“I’m going to talk to you tonight about coming out of the closet, and not in the traditional sense, not just the gay closet. I think we all have closets. Your closet may be telling someone you love her for the first time, or telling someone that you’re pregnant, or telling someone you have cancer, or any of the other hard conversations we have throughout our lives. All a closet is is a hard conversation, and although our topics may vary tremendously, the experience of being in and coming out of the closet is universal. It is scary, and we hate it, and it needs to be done.”
These words are from Ash Beckham’s talk at TedX Boulder back in September 2013. Maybe you’ve seen it already – it’s be doing the rounds on Facebook and Twitter ever since. If you haven’t seen it, I’d recommend that you take the 9 and a half minutes to do so now. If you have seen it before, it won’t hurt to listen to this touching, funny and honest talk again.

So what is coming out? Basically it’s any time we choose to tell somebody the truth, even though we’re not sure how they’ll respond to it. It’s when we share something which we’ve previously chosen to keep secret. It takes courage.
Possibly – hopefully – it’ll come as a relief to everyone concerned. Keeping secrets is often harder work than we realise at the time.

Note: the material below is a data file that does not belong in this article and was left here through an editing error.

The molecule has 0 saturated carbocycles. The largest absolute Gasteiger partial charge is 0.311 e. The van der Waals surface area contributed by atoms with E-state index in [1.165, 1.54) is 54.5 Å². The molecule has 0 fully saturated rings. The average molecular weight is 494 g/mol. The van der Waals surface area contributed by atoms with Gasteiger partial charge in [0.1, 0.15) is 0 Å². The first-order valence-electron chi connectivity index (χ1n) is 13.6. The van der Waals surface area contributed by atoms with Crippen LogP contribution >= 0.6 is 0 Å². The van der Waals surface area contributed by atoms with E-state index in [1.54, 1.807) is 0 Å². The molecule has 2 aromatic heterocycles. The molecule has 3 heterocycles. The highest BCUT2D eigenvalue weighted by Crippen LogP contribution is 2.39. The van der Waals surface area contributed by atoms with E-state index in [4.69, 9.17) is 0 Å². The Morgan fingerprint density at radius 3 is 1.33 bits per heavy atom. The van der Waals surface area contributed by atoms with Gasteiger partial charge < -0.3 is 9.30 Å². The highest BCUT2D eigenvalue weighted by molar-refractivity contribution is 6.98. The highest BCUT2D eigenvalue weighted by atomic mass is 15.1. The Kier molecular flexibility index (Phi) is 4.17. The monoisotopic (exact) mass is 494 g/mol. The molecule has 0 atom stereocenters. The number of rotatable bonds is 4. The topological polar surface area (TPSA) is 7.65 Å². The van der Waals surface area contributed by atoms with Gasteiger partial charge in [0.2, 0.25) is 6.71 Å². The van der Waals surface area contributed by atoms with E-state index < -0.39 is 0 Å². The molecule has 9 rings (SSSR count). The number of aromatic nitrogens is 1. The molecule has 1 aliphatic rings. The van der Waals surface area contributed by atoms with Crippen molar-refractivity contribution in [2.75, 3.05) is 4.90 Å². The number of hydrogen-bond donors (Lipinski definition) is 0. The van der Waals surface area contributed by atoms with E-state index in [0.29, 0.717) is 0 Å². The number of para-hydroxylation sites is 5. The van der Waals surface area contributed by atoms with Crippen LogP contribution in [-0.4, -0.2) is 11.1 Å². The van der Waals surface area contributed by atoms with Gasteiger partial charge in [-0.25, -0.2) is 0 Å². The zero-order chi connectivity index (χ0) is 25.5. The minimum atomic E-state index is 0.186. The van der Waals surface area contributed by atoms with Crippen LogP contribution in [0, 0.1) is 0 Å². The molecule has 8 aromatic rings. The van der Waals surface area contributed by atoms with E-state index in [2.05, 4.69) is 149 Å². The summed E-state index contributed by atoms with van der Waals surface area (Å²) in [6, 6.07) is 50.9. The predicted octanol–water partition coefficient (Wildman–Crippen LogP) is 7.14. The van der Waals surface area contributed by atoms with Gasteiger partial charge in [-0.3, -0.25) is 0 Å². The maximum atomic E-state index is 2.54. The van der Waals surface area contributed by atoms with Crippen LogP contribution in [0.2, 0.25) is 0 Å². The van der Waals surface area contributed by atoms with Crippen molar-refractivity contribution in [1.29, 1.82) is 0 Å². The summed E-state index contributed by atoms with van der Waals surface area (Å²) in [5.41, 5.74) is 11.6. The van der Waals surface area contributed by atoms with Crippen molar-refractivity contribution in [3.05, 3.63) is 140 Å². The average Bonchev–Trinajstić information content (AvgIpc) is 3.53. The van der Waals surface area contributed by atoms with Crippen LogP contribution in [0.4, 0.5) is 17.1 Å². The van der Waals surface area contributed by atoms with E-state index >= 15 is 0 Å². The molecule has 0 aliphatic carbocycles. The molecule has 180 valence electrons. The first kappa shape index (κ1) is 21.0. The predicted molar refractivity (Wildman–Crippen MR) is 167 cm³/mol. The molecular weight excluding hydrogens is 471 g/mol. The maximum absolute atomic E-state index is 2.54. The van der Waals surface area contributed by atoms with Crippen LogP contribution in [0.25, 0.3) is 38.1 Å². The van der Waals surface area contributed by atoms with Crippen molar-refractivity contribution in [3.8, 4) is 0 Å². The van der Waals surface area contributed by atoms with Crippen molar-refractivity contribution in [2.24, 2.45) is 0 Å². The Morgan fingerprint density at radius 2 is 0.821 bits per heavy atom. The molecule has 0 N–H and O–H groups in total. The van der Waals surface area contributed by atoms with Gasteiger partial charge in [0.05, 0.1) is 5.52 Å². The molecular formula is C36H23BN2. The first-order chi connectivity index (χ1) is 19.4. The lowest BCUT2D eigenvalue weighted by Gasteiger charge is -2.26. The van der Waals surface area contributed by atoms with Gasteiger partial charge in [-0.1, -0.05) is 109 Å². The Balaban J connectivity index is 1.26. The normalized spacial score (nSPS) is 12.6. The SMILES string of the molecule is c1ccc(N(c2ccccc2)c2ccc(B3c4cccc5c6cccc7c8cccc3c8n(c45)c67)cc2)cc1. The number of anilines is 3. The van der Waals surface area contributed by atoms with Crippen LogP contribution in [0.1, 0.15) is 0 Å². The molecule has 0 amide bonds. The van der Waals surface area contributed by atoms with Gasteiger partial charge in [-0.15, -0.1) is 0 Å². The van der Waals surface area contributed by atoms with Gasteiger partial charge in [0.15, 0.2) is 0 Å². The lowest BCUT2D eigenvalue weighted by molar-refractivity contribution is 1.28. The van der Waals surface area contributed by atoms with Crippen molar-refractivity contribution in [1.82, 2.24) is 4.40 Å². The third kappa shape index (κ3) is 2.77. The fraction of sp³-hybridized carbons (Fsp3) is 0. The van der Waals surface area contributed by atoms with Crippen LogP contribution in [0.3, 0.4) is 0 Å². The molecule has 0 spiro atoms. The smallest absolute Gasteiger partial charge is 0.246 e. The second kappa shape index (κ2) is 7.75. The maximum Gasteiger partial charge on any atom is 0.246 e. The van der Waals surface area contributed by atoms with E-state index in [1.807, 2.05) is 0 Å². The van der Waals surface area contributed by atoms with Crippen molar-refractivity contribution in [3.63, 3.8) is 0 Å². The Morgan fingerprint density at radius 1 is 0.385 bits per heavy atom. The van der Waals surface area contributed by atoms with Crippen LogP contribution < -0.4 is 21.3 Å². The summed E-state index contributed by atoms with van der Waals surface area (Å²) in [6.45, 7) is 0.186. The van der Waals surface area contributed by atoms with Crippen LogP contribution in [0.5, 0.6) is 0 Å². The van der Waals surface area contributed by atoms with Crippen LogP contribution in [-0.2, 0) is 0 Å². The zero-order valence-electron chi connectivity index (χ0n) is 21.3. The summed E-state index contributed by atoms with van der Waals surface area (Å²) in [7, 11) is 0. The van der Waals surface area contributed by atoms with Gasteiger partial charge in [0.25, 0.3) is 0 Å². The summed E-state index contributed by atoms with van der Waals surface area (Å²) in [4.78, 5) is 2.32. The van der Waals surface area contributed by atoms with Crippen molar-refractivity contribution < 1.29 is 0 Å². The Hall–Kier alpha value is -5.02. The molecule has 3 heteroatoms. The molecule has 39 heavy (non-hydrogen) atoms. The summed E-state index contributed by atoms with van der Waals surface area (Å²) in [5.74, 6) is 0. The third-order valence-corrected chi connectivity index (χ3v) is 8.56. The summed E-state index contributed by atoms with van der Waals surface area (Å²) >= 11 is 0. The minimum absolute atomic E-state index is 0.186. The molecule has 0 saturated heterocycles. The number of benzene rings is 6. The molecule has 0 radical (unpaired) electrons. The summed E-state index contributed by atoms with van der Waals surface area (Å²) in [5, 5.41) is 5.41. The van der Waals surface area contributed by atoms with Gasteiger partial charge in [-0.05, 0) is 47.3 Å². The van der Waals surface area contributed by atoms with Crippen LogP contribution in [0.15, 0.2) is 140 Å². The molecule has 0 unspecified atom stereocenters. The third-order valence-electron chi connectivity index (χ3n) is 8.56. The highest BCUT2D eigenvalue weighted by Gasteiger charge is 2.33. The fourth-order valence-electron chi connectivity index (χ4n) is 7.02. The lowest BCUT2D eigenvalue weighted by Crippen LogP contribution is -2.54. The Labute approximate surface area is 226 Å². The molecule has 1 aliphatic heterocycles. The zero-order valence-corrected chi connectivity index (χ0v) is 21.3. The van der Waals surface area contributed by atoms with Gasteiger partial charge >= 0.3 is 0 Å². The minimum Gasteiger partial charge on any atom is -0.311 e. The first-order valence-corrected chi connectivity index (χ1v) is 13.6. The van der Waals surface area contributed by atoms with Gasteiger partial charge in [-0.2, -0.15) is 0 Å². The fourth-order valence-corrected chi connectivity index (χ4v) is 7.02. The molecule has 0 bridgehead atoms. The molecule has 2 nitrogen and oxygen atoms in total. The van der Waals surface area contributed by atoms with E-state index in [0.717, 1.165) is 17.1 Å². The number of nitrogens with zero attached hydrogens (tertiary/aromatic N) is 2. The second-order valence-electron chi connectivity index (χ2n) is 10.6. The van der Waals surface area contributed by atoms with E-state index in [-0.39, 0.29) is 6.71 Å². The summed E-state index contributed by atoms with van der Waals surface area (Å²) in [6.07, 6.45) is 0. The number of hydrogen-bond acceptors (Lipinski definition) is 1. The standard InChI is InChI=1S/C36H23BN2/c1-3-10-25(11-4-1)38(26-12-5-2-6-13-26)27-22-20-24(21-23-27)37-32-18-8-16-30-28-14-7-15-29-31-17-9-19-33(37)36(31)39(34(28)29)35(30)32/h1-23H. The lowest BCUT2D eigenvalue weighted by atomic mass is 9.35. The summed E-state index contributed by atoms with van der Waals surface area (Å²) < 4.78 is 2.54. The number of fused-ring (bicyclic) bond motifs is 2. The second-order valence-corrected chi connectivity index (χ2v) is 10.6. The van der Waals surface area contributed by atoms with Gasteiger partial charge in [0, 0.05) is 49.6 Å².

National Coming Out Day

11th October every year is named National Coming Out Day (though it is now marked internationally). It was started in 1988 by U.S. gay rights activists, Dr. Robert Eichberg and Jean O’Leary and it is a celebration of that courage to come out and of the freedom to do so.
According to Stonewall at least 1 in 4 LGB people are not out at work. The figure is expected to be even higher for Trans people. What they’ve also found is that 62% of people who considered themselves out at university, feel the need to conceal their sexuality again when they join the workforce.
Dr. Eichberg said, “Most people think they don’t know anyone gay or lesbian, and in fact everybody does.” Stonewall says, “Each individual who speaks up changes more hearts and minds, and creates new advocates for equality.”
Of course, nobody should tell you when and how it’s right for you to come out. And it may be that coming out is actually a gradual process – being out at home is different to being out to your friends and different again to being out at work. Two questions we could all ask ourselves on National Coming Out Day are:

  • What truth am I ready to stop hiding?
  • How can I help other people feel safe to show their true selves?

For more information and support, download Stonewall’s guide to coming out.